Wolfe, Philip. (2015). Aviation environmental policy and issues of timescale. PhD dissertation, Department of Aeronautics and Astronautics, Massachusetts Institute of Technology, Cambridge, MA.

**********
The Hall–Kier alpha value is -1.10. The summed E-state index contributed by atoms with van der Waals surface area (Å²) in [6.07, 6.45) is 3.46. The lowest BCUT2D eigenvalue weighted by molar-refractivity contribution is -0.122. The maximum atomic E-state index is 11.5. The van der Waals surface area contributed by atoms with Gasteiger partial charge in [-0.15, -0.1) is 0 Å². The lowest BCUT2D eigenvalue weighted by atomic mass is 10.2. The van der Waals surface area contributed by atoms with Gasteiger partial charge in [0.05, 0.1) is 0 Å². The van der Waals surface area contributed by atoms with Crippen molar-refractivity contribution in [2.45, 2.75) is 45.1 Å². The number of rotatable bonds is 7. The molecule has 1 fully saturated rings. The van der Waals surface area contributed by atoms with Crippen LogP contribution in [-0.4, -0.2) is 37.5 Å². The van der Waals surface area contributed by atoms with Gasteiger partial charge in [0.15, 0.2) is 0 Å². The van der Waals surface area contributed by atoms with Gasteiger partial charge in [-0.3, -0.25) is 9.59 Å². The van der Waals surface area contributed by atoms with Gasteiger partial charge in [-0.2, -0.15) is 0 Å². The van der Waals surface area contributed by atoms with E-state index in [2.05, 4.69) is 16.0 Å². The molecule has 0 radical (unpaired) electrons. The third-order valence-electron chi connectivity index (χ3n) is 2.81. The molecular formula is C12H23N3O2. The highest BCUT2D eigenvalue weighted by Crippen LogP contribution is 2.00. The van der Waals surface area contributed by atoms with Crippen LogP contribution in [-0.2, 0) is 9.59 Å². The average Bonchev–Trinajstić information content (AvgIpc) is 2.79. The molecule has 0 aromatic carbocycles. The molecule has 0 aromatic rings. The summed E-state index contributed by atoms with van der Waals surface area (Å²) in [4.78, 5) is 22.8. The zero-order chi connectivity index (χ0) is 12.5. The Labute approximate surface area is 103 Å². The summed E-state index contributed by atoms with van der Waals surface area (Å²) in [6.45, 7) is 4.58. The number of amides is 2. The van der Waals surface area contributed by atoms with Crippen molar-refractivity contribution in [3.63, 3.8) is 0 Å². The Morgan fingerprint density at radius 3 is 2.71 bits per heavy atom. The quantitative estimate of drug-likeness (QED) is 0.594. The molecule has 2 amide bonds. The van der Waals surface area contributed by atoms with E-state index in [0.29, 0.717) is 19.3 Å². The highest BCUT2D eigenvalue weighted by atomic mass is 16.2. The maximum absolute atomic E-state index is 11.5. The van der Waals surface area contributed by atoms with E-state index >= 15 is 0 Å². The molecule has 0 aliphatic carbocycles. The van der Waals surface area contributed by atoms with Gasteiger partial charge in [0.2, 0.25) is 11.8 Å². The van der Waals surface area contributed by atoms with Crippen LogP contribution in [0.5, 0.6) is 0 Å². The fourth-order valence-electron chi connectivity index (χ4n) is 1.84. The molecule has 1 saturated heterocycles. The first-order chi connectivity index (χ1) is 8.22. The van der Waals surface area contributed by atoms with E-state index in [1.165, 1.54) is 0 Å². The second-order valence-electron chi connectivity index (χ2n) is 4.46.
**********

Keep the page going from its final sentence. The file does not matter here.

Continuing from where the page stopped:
Every operational, technological, and policy decision affecting aviation represents a potential tradeoff among economic efficiency and impacts to climate, air quality, and community noise. Furthermore, effects in these domains occur over different temporal and spatial scales and with different aleatoric and epistemic uncertainty. Thus, robust, fast, and flexible tools that value these impacts on a common scale such as monetized changes in net welfare are needed along with methodologically sound and appropriate analysis frameworks to inform decisionmaking. The objectives of this thesis are threefold: 1) to advance the modeling tools used to calculate and value aviation’s impact on the environment; 2) to analyze realworld aviation environmental policies and advance policy decision-making support; and 3) to explore the underlying issues of timescales in policy modeling, to develop and make explicit the treatment of these timescales, and thereby to improve policy support best-practices. In support of the first objective, a model is presented for calculating the health impacts of aviation noise, particularly hypertension, myocardial infarction, and stroke to complement current modeling approaches of the willingness-to-pay for noise abatement. Also, advances are made to an existing simplified climate model for aviation by improving the representation of uncertainty, updating modeling components for both long- and short-lived forcing agents, and developing a module to consistently model the life-cycle impacts of alternative fuels. Finally, a method for modeling the social costs of aviation lead emissions is developed. In support of the second thesis objective, three policy case studies are presented: aircraft noise certification, residential soundproofing and land acquisition, and general aviation lead emissions. The costs and benefits of different policies are evaluated for each case. Results are calculated with explicit accounting for scientific, modeling, and economic uncertainty and are presented considering a range of policy-maker preferences for near- or long-term benefits. The thesis finds that aircraft certification stringency increases up to -5 dB from prior noise limits are cost-beneficial for all discount rates and for the entire range of scientific and economic assumptions and that a -7 dB stringency is cost beneficial when environmental costs are high or are discounted at a lower rate than market costs. The benefits of these policies are less than $5 billion USD over the lifetime of the policy. Further, this thesis finds that noise impacts on health cause an additional 40%-60% of welfare damages compared to considering annoyance costs alone. Noise insulation projects for homes in the vicinity of an airport are found to be on average cost beneficial only when aircraft related noise levels are above 75dB Day-Night Level, and that residential land acquisition projects are not cost-beneficial when considering environmental benefits alone. Finally, the work estimates the average environmental cost of leaded fuel emissions from general aviation at $1.06 billion USD per annum, with the environmental costs of aviation lead being sensitive to background atmospheric lead concentrations. To support the third thesis objective, a framework is introduced for explicitly considering appropriate timescales in environmental policy analysis. This thesis identifies a modeling framework consisting of three timescales: the policy influence period, the environmental lifetime, and valuation timescale. Focusing on the policy influence period, this framework is tested using the noise stringency certification policy as a test case. Failure to account for the full policy lifetime leads to an undercounting of environmental benefits. Furthermore, not considering the full timescale of policy costs or the impact of exogenous technological improvement on cost projections can impact the apparent appropriateness of a potential policy. In the case of noise stringency certification, a -7 EPNdB stringency increase appears to have net costs when a static policy time period from 2006 to 2036 is considered, but is cost beneficial over a more appropriate timescale that covers the full costs and benefits of the policy.